After about 10 miles, the wind really started to intensify just before a large open water crossing. The wind was out of the northwest and hit us on the front left quarter of our boats. This was our first big open water crossing and the wind kept everyone very alert and concentrated.

We made the crossing safely and found a nice large outcropping of rock for TL. We’d paddled 12 miles this morning. We took a long break for TL, a kind of siesta almost with a period of rest after the meal (such as it is being TL!). While we were taking a break, I got out Dave’s fishing rod and began making a few casts. I got several hits from some lake trout, but only hooked one and he managed to get free. Then Dave comes down and manages to catch a lake trout and Chris does as well.

After a nice rest and a pipe, we loaded the boats back up and headed out. This afternoon we headed into a strong wind. I saw a few common loons, two arctic loons and one bald eagle. We paddle about 10 miles this afternoon and that included one 5 mile open water crossing.

We were getting tired after a long day and our bodies not yet accustomed to the endless hours of paddling. Once again we ended up paddling a couple of extra miles in our search to find a campsite. Tonight however, we managed to find a nice site on a good-looking rocky point.

I got out my personal bag and started digging around for my fishing reel. But I could not find it. I rummaged around quite a bit but still could not come up with it and was getting a bit worried! Eventually I found it, on the outside of the plastic liner of my bag! So I rigged up my rod and reel but immediately realized something was wrong with the reel. Some how the drag was not working and the problem occurred only when a fish was on the line! I lost four lake trout to whatever was wrong with the reel. When I had hooked a fish, it was as though the drag would slip, not allowing me to reel in any line. I did manage to land two nice little lakers even with the fouled drag, but I decided to sit down and take the reel apart. I put some oil here and there, but not knowing what was really wrong with the drag, I am not sure if what I did will be of any help.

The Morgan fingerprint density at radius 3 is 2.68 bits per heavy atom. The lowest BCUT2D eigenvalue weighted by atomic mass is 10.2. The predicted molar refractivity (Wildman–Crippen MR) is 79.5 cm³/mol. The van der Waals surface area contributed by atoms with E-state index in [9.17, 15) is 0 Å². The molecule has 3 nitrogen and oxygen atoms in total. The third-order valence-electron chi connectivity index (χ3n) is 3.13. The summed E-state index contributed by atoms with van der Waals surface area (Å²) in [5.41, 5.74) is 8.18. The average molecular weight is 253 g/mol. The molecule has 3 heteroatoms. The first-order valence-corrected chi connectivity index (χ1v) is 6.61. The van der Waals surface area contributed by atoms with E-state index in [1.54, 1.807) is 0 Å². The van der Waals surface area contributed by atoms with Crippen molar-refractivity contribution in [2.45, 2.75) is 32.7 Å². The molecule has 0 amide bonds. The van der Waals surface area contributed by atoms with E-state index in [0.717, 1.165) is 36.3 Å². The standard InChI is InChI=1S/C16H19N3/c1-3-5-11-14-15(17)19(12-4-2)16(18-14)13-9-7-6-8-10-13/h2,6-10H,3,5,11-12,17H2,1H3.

Tonight’s dinner was a big pot of spaghetti. Afterwards we all got our pipes and relaxed around the fire. It is possible that we could reach the Cochrane River tomorrow and leave the cold waters of Wollaston Lake behind.

Day 3

Woke this morning to a partly sunny day with strong winds. We cooked up a big pot of Malt-o-Meal and set off into the winds. I was paddling with Chris this morning who is a pretty weak paddler.

This morning we made a 1.5 mile open water crossing and a 2.5 mile crossing before we decided to head to shore and wait out the wind. It was just too strong to make any decent headway so we decided that rather than beat ourselves to exhaustion battling the wind, we’d sit it out and wait for the wind to die in the evening and then head out for a night paddle where we would be able to make worthwhile progress.

So, we looked for a place to wait out the wind and headed for two small islands that had some good-looking rock on them. We approached the first one and a bald eagle flew out over us. We figured that there must be a nest there somewhere so we headed over to the second island. We had a hard time getting the packs up a steep, rocky shoreline, but we did manage it eventually!

I took out my rod and reel to do some fishing and immediately the reel’s drag system was slipping and just generally being a disaster. So, I sat down and started taking it apart, again. I must have “worked” on it for over two hours trying to figure out what might be wrong with it. Of course, while I was working on it, Chris came over and asked to use one of my lures, and then promptly managed to lose it. Argh.

Big John cooked up some great bannock bread with cheese, onions and sunflower seeds. Bannock bread is an unleavened bread that is pan fried. It is a staple out on the trail as the dried ingredients are light to carry, and it packs a bunch of really useful calories. After the bannock bread, Matt cooked up some mashed potatoes also with onions and cheese.

With bellies full, people dug out their therma-rests and looked about to find a sheltered spot to nap. I too rested for a while in the shelter of a large rock. With the cool temperature and strong north wind, it was downright cold and I had a bunch of layers of clothes on in an effort to stay warm.

Later, I got up to take a few pictures with my perpetually stuck in self-timer mode camera and as I got up, I noticed the women’s trip heading up the lake. We all scrambled down to the lakeshore with our therma-rests and waved to the ladies as they went by! We thought we were so clever avoiding paddling in the wind!